levels early in the cycle were similar to those of groups 1 and
2, but, unlike those two groups, did not show further increases.
The LH levels in this group did not show a surge and were higher
for most of the cycle than in the other groups. The hormonal patterns
in groups 2 and 3 suggest different kinds of reduced sensitivity
to estrogen (or abnormal estrogen “feedback”) in the
Interestingly, the women in the third group had significantly more
hot flashes and night sweats than women in the other two groups.
These findings suggest that the hormonal pattern associated with
increases in symptoms reflects alterations in the sensitivity to
estrogen in the brain. Additional follow-up of the women as they
experience their final menstrual period and become postmenopausal
is needed to further clarify the hormonal changes underlying the
menopause transition as well as those causing hot flashes.
The findings in these women are the first to describe hormone patterns
reflecting changes in responses to estrogen and are consistent with
previous studies in other mammals that have described similar central
nervous system insensitivity to estrogen with aging. A better understanding
of the role of changing responses to reproductive hormones including
estrogen in causing menopause-related symptoms is needed to develop
new approaches for managing symptoms occurring at this time.
Because of the need to identify treatment options for women experiencing
symptoms such as hot flashes during the menopause transition, the
NIA and NIH’s Office of Medical Applications of Research are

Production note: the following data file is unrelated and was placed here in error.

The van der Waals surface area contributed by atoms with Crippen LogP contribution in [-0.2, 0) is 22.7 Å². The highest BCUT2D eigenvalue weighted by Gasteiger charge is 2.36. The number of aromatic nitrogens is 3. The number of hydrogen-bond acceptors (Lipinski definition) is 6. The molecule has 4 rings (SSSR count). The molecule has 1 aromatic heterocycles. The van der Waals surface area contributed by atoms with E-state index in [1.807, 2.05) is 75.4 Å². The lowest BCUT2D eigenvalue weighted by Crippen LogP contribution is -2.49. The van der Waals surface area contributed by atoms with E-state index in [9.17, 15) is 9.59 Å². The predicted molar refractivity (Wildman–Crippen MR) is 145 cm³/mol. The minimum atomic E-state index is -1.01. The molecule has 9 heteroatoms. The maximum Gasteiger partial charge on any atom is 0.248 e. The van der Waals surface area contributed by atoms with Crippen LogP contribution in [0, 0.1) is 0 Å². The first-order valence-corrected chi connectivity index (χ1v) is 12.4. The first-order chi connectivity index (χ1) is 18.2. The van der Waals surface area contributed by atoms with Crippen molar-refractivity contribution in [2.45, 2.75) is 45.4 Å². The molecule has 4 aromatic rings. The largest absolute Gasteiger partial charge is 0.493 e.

sponsoring a State-of-the Science Conference on Management of Menopause-Related
Symptoms, March 21–23, 2005, in Bethesda, Maryland. This meeting
will bring together experts in the field who will present information
on the biology of the menopause transition, common symptoms during
this time, and possible treatments to an independent panel. This
panel will prepare a state-of-the-science statement to provide guidance
to women and their doctors, as well as to suggest future research
directions. Further information is available at www.consensus.nih.gov.
The NIA, www.nia.nih.gov, conducts and supports research on aging
and age-related diseases. For more information on menopause, please
visit the NIH’s Menopausal Hormone Therapy page at
http://www.nih.gov/PHTindex.htm. To request a free copy of the
NIA brochure, Menopause: One Woman’s Story, Every Woman’s
Story, visit www.niapublications.org,
or call 1-800-222-2225.
The National Institute of Nursing Research, http://ninr.nih.gov,
supports clinical and basic research in order to provide a scientific
basis for the care of individuals across the lifespan. The Office
of Research on Women’s Health, http://www4.od.nih.gov/orwh/,
works to advance research activities on behalf of all women.
*Weiss, G, Skurnick, JH, Goldsmith, LT, Santoro,
NF, and Park, SJ, Menopause and Hypothalamic-Pituitary Sensitivity
to Estrogen. JAMA. 2004; 292: 2991-2996.